Ever since I joined the corporate world; working without coffee is almost impossible. I started drinking caffeine to help ease my long hours in the office and this became a daily habit. I needed 3 cups of coffee to embrace my busy days, one in the morning, another in the afternoon and lastly early evening coffee. And before I knew it, coffee became a part of my life. Let me preface this by saying that I love coffee. It’s not just the flavor that I adore (not to mention the insane brewing smell of fresh ground beans) but also the ritual. I am such an all day-brew buff that my kitchen and office atmosphere is practically COFFEE!!
Breaking up with coffee and caffeine is not a joke. I clearly had a caffeine addiction. Let me reiterate this: Caffeine withdrawal is real, so very real. I had to do this based on two solid reasons: 1) Because of health reasons and 2) For a healthier lifestyle in the long run in life. I’m drinking a cup of tea right now as I journal this article – And I can surely tell you that ‘Tea is better than coffee‘ – Now don’t hate me! I’m saying it because I feel, as a person who has been on both sides of the caffeine tracks, that I have the authority to defend tea and share my experience.
Like I mentioned earlier, I decided to lower my caffeine intake because of my PCOS . Over a period of years, I came to understand there are many contradicting views regarding coffee/caffeine + PCOS. While many experts listed coffee as a food to avoid, few PCOS support website states the otherwise. Much of the confusion centers around the effects of coffee on insulin sensitivity. As you may know, PCOS sufferers are more likely to develop insulin resistance, which increases the risk of developing Type 2 diabetes.
Caffeine appears to have short-term negative effects on insulin sensitivity. After drinking a cup of caffeinated coffee, our body is temporarily less sensitive to the effects of insulin. That’s good news for PCOS sufferers! Hoo-ray.
However, my main concern is the effect of coffee on estrogen levels in my body (PCOS is also characterized by hormone imbalance). Studies have shown that coffee affects estrogen levels but the effect is different depending on your race. In young Asian women (like me), coffee slightly increases estrogen levels. In young white women, estrogen levels were lower in coffee drinkers and coffee had no significant effect on estrogen in black women. To my knowledge, it is best to understand our body needs and if coffee works fine for you than go ahead but if it disturbs your health system than you should do something about it.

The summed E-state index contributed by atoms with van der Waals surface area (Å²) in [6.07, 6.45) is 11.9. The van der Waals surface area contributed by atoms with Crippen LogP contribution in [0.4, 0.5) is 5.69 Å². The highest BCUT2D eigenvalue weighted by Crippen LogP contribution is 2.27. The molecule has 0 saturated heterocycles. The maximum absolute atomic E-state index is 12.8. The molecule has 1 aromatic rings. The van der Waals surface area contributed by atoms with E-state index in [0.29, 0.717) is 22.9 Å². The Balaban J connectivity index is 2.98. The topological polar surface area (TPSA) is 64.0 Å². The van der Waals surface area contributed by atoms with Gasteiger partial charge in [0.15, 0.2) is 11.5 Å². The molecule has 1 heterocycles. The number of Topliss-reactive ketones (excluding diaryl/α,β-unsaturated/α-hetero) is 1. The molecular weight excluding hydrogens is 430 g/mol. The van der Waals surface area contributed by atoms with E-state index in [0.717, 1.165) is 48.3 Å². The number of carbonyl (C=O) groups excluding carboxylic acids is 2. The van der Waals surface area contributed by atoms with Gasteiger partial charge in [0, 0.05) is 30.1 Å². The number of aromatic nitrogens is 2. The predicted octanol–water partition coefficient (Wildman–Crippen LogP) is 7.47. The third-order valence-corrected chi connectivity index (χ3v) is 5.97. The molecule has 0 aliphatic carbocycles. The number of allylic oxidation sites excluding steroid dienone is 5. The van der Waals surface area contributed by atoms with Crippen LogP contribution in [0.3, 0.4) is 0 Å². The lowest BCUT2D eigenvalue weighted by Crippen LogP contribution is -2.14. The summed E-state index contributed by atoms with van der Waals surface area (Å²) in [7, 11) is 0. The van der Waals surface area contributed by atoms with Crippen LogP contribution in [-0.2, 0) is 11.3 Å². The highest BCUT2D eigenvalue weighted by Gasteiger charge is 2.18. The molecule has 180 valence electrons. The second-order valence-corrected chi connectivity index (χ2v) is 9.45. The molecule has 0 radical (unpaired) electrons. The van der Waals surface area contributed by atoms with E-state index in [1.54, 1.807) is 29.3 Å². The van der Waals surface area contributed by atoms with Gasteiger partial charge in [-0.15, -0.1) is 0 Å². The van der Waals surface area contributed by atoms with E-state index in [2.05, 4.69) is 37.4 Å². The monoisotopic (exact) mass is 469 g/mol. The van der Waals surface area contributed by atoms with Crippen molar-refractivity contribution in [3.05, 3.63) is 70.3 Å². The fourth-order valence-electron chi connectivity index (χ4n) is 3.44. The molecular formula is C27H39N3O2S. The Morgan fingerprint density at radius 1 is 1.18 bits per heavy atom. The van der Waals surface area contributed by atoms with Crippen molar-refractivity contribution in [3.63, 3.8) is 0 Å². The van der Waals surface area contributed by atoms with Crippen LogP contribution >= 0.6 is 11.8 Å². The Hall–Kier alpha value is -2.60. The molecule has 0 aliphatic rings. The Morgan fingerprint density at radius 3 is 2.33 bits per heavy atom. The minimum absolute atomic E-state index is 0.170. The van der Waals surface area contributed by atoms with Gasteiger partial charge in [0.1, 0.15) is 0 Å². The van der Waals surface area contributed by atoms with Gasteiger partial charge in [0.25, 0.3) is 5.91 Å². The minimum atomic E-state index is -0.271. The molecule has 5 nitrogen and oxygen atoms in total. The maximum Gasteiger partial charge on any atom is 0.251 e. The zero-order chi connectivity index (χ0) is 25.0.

The next reason I reduced caffeine is for a healthier lifestyle. Like so many foods and nutrients, too much coffee can cause problems, especially in sleeping patterns. For long I always suffered having a good night rest, I always felt fatigued. Even though I am asleep in my bed often times my mind is awake and is conscious of my surroundings. When my alarms rings in the morning, the first thing I do to get rid of the fatigue is…yes! You guessed it right – I drink COFFEE. Now, drinking coffee isn’t bad but I am relating this again to my PCOS issue. For most PCOS sufferers, when we don’t get enough rest at night it stirs the hormonal imbalance in our body. I wanted to avoid all of this for a healthier lifestyle.
But, if you still insist on having your caffeine, drink your second cup of coffee by afternoon, and don’t save it for when you get home from work. Caffeine interferes with a peaceful night’s sleep, so you want to ensure you are done with it by 3 PM. On average, it takes the body up to 8 hours to process the caffeine, so you want to create that buffer before bedtime.
Caffeine in coffee is a highly addictive substance. If you’re drinking more than 3 cups of coffee per day, and can’t seem to think straight without them, I would consider taming that coffee addiction. And trust me, I been there. Personally, I am limiting myself to one cup in a week. And when I’m extra stressed out, I omit coffee completely from my routine. I haven’t committed to giving up coffee completely but I managed to reduce them. Each day is an effort I make to gradually release myself from this addiction.
Caffeine withdrawal is real.
Caffeine in coffee is a highly addictive substance. If you’re drinking more than 3 cups of coffee per day, and can’t seem to think straight without them, I would consider taming that coffee addiction. And trust me, I been there. Personally, I am limiting myself to one cup in a week. And when I’m extra stressed out, I omit coffee completely from my routine and do cardio-workout. I haven’t committed to giving up coffee completely but I managed to reduce them. Each day is an effort I make to gradually release myself from this addiction.
Now with tea, everything seems odd but the nicer odd. I started with English Breakfast and Earl Grey tea – Which are Black Tea and so far I am liking the taste of it. Also, they are easier to make than coffee!
It’s amazing. I am also sleeping like a baby (I used to wake up several times a night before) and jumping out of bed in the morning feeling fresh, not sluggish. It’s now been almost five months since I attempted to stop coffee, I’m still going strong. For me, it’s for my healthier living reasons so if you are a caffeine person don’t take this article personally!